There is a thematic link between the story of Yosef, in this week's parshah, and the story of Chanukah: man's realization that G-d's "Unseen Hand" is guiding history.
When Yosef goes in search of his brothers, an anonymous "man" meets him in Shechem and directs him toward Dosan. Thus began the chain reaction that sends Yosef to Egypt as a slave and culminated in his ascension to Egypt's throne.
"The Torah incorporates Yosef's encounter with the anonymous man," explains the Ramban, "in order to teach the fundamental principle that in determining the real cause of history's events, hacharitzut sheker vehagezeirah emet--man's industriousness is false and G-d's decree is true."
Sensitivity to this truth grew within Yosef until, many years later when it was time to reveal his identity to his brothers, he was able to say, "It was not you who sent me here, but G-d."
It was this same awareness that motivated the Chashmona'im. They understood that in all their accomplishments, G-d's gezeirah was emet and their charitzut was secondary.
This recognition suggests an answer to the well-known question regarding the flask of pure oil found by the Chashmona'im.
The law of tumah hutra betzibbur establishes that, when there is no alternative, a communal offering is acceptable even if it is in an impure state. Since the oil used to kindle the Temple menorah was considered a communal offering, it would therefore be covered by this rule and, had the Chashmona'im not found the flask of pure oil, they would have been permitted to kindle the menorah with impure oil.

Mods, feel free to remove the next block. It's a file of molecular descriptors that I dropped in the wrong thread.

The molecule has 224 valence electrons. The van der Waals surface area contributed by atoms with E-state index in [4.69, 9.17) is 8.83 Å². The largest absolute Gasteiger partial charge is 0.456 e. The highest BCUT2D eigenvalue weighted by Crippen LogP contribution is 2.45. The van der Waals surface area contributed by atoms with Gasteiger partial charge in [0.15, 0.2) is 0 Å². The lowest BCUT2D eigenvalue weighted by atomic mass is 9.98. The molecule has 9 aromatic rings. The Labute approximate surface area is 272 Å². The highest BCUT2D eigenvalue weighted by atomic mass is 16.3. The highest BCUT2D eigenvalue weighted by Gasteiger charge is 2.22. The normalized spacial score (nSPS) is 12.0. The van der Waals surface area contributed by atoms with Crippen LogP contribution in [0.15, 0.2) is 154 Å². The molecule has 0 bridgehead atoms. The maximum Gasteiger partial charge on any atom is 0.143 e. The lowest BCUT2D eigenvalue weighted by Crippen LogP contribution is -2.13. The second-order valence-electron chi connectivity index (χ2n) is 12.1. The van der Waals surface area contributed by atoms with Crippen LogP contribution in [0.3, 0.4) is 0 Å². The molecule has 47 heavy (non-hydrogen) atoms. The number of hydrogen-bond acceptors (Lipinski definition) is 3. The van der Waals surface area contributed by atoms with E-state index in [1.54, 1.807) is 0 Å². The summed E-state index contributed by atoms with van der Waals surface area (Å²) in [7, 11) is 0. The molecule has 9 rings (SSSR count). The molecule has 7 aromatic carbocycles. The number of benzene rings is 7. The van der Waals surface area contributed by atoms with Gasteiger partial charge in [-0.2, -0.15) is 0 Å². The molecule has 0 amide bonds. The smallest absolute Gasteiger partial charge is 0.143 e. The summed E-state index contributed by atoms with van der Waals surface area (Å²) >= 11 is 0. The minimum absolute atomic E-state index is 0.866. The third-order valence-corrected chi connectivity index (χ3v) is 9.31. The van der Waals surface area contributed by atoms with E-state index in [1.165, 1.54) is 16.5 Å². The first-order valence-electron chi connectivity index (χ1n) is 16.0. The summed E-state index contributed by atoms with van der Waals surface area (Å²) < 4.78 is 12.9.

Why, then, did the Chashmona'im insist on using ritually pure oil for the menorah, when all they had was one small flask? To have lit the menorah with pomp and ceremony only to have it go out after just one day would have certainly exposed them to ridicule from the Hellenists and a dubious public.
In seizing the very first opportunity to light the menorah and in insisting on pure oil no matter what the risks, the Chashmona'im were making a statement. Surely their military success was striking. But was it an undeniable miracle? Was it the "Unseen Hand"? Could it not have been argued that Judah Maccabee was a master military tactician with a highly motivated guerrilla force, who succeeded in humbling an occupying superpower--as have many such groups in history?
What is crucial to the festival of Chanukah is the Maccabee's conviction that G-d's miraculous intervention was responsible for whatever they had achieved militarily. Hacharitzut sheker vehagezeirah emet. Their capacity to sense the "Unseen Hand" behind the unfolding events generated a profound sense of thanks to G-d who was responsible for their victories.
Rabbi Yosef D. Soloveitchik, zt"l, once said that this appreciation distinguished the lighting of the menorah by the Chashmona'im from the lighting which would occur in the Temple daily for the next 200 years.
Theirs was not only a halachic performance but a unique and extraordinary expression of hakarat hatov to the A-mighty. Other ways could have been found to stretch the small flask of oil--by dividing it into eight smaller parts or by using thinner wicks--until new, pure oil could be produced. But the flame would have been dim and unimpressive.
Such an impoverished light would have failed to convey the profound gratitude that drove the Chashmona'im to rekindle the menorah at the very first opportunity and in the most beautiful manner possible.
Rabbi Mordecai E. Feuerstein, Congregation Schara Tzedeck, Vancouver B.C., Canada
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